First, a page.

Choosing the right content to post on social media is a bit like picking the right outfit each morning. To be successful you need to have a strategy, shop around for the best quality pieces and accumulate a tidy collection.
Like matching a good shirt with the right pants, pairing the best piece of content with the most fitting social platform hangs on three important factors:
- Where you are headed as a brand
- What you want to achieve
- The needs of your audience
Dressing your social channels with the right content necessitates careful planning and coordination. The ease and efficiency of sharing across multiple platforms has resulted in many brands slipping into the classic social fallacy: If it works well on one platform it will work well on every platform.
Repurposing content across all your social profiles is the fastest way for your brand to experience a plateau in customer engagement and a significant drop in conversion rates.
What to wear
Social platforms have been purpose-built to attract users for very different reasons. Content that is well-liked on Facebook, for example, could be a total disaster on Twitter. Tailoring the right content to the appropriate platform is essential to your brand’s success on social media.
The little black dress of your marketing cache, Twitter is the most versatile item in your social wardrobe. Twitter audiences are notoriously fickle and demand targeted, varied and engaging branding. In order to keep your audience pinned to your brand’s page, it is critical to style tweets that are:
- Clear and concise
- Reflective of your brand identity
Combine fun business tweets with tips and tricks, links to interesting sites or articles, inspirational quotes, and links to original blogs posts.
Avoid posting the same tweets too often. You wouldn’t wear the same outfit two days in a row, so don’t expect your audience to be thrilled about seeing the same content recycled regularly.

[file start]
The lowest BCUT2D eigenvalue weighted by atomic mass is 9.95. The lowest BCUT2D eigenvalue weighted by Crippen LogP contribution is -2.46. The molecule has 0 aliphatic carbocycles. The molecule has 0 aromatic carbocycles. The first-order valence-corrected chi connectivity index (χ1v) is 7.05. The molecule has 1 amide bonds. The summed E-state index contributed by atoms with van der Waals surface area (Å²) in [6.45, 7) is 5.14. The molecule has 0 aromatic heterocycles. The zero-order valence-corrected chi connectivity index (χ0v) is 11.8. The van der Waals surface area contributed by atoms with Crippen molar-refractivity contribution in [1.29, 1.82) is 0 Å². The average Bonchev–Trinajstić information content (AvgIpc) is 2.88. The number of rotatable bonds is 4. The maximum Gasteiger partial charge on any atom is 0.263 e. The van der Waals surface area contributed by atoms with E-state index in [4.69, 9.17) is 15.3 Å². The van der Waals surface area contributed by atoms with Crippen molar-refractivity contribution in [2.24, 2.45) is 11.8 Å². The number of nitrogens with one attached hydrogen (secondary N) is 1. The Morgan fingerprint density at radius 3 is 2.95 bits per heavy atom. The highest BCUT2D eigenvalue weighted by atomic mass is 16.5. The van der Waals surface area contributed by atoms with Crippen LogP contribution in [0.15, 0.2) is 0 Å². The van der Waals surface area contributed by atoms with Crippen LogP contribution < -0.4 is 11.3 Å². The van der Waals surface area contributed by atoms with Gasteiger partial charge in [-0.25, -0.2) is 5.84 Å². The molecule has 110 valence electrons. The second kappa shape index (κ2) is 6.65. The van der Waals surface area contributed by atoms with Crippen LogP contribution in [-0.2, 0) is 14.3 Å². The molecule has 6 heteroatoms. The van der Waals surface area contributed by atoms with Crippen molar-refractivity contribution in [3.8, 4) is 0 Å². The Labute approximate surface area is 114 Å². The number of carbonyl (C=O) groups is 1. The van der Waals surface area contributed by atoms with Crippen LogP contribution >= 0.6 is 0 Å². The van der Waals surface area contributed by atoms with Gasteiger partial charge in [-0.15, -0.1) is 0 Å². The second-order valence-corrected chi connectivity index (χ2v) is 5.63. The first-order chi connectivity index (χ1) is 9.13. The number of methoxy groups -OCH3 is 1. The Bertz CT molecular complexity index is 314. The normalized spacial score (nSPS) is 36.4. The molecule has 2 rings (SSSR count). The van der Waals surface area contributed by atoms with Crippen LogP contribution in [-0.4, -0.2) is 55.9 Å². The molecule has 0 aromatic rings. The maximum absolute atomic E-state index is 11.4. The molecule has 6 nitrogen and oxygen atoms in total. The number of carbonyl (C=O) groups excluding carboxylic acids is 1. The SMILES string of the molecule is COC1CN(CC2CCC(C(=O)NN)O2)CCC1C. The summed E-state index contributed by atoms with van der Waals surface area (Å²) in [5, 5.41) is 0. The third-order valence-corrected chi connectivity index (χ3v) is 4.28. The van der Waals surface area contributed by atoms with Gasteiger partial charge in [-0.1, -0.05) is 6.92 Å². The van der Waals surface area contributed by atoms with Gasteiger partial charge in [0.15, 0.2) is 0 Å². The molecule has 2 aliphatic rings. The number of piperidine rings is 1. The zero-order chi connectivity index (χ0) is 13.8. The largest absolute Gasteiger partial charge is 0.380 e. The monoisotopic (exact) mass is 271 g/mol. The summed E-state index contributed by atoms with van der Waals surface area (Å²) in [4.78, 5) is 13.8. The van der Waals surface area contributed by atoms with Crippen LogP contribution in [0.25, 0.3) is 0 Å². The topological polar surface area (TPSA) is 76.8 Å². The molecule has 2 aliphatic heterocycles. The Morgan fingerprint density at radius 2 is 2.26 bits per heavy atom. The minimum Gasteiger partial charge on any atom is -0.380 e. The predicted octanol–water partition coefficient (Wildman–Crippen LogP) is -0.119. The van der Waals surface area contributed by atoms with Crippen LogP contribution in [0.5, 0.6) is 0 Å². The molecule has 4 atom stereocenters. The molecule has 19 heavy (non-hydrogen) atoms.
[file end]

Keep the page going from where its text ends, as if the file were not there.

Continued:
The eye-catching summer dress of your social ensemble, Facebook is an inherently visual tool. To delight Facebook audiences, cloak posts in high-resolution pictures and videos. Maintaining high audience engagement is as simple as:
- Raising the hemline on posts by keeping them between 100-250 characters long. This approach garners 60% more engagement from audiences than longer posts.
- Clothe images and videos with a clever tagline or hashtag
- Fold opinion-based questions and fill-in-the-blank updates into your daily strategy
- Package posts with an interactive-fashion focus of fun-over-form. Competitions and giveaways are the main reasons why Facebook audiences follow brand pages, so keep your content light and entertaining.
The dress suit that rounds out your brand’s social media collection, Google+ audiences favor quality content over quantity. Where Twitter followers appreciate short-form instant gratification and Facebook fans enjoy visual stimulation, the Google+ community has shown a strong preference for informative and helpful content.
More than any other platform, keeping your Google+ community engaged requires:
- Donning unique, novel and informative content to your brand page that avoids pushing a covert marketing agenda. Google+ users react strongly to brands they believe are inauthentic.
- Adorning your brand’s Google+ page with 5-second GIFS as a snapshot of what your brand can do. Google+ is the only major social media channel that allows GIFS to be placed directly into your audience’s stream.
The perfect post
These days the biggest digital fashion faux pas is to repurpose the same content across other brand platforms. If your customers follow you on more than one channel, they will quickly tire of your content and, by proxy, the product or service your brand represents.
For dynamic businesses it is critical to tailor all online interaction to the personality of the audience who occupies each social space. This approach will not only gratify customers on multiple levels, but also leave them hanging out for more.
Sarah Lynch is a freelance writer and content manager based in Sydney, Australia. To hear more musings from Sarah, you can follow her on Twitter.